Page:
Admit it. At some point, some conspiracy theory has enticed you. Maybe it’s not the claim the government was behind 9/11 or that AIDS was created in a government lab or that organized crime was responsible for the assassination of JFK. But at some time one or more such ideas may have gained some credence in your mind.
Don’t be surprised or embarrassed. As Gordon B. Arnold lays out in his cogent Conspiracy Theory in Film, Television, and Politics, conspiracy theory is part and parcel of American culture.
Conspiracy theories are nothing new. Even the long discredited Protocols of the Elders of Zion still finds believers after more than a century. But Arnold sees conspiracy theory as a metaphor. Granted, there are the true believers. Yet for the ordinary person, Arnold says, “the term seldom refers to a literal or criminal conspiracy, but rather to a generalized worldview in which ordinary folks are constantly the targets of manipulation and deception.”
Conspiracy Theory in Film, Television, and Politics posits three stages in the role and meaning of conspiracy theory.
In post-World War II America, the focus was external, such as the U.S.S.R. and its minions conspiring to ensure domination of the U.S. and the world. The threat was represented by alien invasions or portrayed in films about home-grown Communist spies or The Manchurian Candidate. Government and business were not only “overwhelmingly trusted,” they were seen as protection against outside conspirators.
According to Arnold, the movie Seven Days in May was a sign things were changing. Arnold points out that while the main story is a plot to overthrow the government, not only was it an internal plot but, when squelched, the government kept its existence secret. Released just months after the Kennedy assassination — “the linchpin in the modern ascent of conspiracy theory in American consciousness” — the film indicated Americans might think their trusted institutions may not be entirely forthcoming. Events of the ensuing months and decade, such as the Warren Report, the Vietnam War and the Watergate scandal, bolstered such thoughts. Arnold sees cynicism replacing the fear and paranoia of the Cold War as the fuel for conspiracy theory. Government and other institutions could be the potential enemy or, at a minimum, conspire to cover up their wrongdoing.
For Arnold, material like Oliver Stone’s JFK and the popular television series The X-Files reflect the final transition, which began in the 1990s. Cynicism did not disappear; it was supplemented by disaffection. Surprisingly, Arnold points to The Truman Show as one of the prime reflections of this transition, saying that, in some ways, it is “the epitome of conspiracy theory.”
That is certainly open to debate, just as it’s possible to argue whether Arnold should have examined other films (Enemy of the State) or television shows (The Lone Gunmen). Ultimately, though, his analysis supports his thesis. Picking nits about the most significant or relevant films or shows ignores that it is almost impossible for any work on the topic to be all-inclusive. While Conspiracy Theory in Film, Television and Politics doesn’t examine the impact of dozens, if not hundreds, of books, by examining screen portrayals it relies on likely more ubiquitous material.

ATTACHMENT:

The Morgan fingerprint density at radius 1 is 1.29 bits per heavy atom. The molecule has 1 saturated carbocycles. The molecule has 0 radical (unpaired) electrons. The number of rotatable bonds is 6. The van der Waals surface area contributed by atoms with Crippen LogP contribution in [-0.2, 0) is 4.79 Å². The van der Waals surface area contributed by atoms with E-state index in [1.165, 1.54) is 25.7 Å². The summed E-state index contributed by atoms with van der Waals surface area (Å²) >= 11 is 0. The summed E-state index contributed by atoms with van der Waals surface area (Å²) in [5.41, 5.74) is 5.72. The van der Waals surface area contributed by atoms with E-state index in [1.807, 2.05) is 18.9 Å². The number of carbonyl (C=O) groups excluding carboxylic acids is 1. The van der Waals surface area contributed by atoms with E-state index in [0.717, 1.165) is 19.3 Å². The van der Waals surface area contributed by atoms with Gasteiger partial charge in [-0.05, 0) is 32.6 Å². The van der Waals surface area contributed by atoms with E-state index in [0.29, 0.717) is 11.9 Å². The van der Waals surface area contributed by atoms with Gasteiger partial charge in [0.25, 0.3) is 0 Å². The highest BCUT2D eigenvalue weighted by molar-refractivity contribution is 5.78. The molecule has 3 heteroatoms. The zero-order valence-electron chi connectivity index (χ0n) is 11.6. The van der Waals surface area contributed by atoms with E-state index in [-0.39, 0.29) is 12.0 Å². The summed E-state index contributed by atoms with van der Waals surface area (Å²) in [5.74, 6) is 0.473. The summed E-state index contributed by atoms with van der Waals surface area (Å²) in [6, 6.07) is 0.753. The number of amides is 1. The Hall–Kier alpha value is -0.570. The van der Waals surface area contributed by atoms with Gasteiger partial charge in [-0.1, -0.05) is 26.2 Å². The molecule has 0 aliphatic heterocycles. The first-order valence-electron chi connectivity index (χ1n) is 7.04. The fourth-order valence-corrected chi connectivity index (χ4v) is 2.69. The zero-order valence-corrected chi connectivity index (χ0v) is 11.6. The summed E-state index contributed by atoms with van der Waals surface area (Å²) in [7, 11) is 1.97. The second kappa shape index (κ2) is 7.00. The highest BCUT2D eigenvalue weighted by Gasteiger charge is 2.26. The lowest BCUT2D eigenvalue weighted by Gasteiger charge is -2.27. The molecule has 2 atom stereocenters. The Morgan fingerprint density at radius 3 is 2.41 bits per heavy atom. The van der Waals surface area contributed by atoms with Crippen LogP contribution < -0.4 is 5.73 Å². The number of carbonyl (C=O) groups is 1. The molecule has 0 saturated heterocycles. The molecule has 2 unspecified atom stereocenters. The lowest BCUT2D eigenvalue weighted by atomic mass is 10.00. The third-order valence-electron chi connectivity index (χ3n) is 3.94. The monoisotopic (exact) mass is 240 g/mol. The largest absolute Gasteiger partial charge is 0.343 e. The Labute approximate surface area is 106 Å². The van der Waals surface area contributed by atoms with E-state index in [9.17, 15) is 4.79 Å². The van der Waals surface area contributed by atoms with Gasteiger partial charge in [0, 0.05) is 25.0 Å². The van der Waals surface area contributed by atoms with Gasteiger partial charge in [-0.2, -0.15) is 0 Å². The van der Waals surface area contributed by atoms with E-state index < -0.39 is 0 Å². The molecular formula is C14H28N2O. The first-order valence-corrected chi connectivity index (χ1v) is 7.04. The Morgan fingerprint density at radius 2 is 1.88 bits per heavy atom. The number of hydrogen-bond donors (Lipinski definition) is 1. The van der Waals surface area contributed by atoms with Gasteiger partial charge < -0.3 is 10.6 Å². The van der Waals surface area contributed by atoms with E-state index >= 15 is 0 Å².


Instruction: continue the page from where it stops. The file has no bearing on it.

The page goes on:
Arnold, a professor of liberal arts at Montserrat College of Art, generally succeeds in ensuring his book doesn’t take too academic a tone. His writing is clear and both it and his analysis are easy to follow. He does, though, tend to utilize an aspect of academic writing. At various points, he summarizes the premise to be discussed, explores and explains why the premise is valid and then summarizes the premise and its supporting exploration and explanation. While such repetition might be advisable in some settings, it can be bothersome for the average reader.
While Arnold looks at a few post-9/11 screen efforts, Conspiracy Theory in Film, Television and Politics is far from the last word on its topic. It simply is too early to assess or predict the impact of those events on the role and acceptance of conspiracy theory in popular culture. Regardless, this is a credible analysis of how and why conspiracy theory transforms and is transformed by American politics, both literally and metaphorically.
Once the province of the marginalized, the paranoid, or the political extremist, the words “conspiracy theory” are now uttered by ordinary citizens, usually without eliciting much notice.
Gordon B. Arnold, Conspiracy Theory in Film, Television, and Politics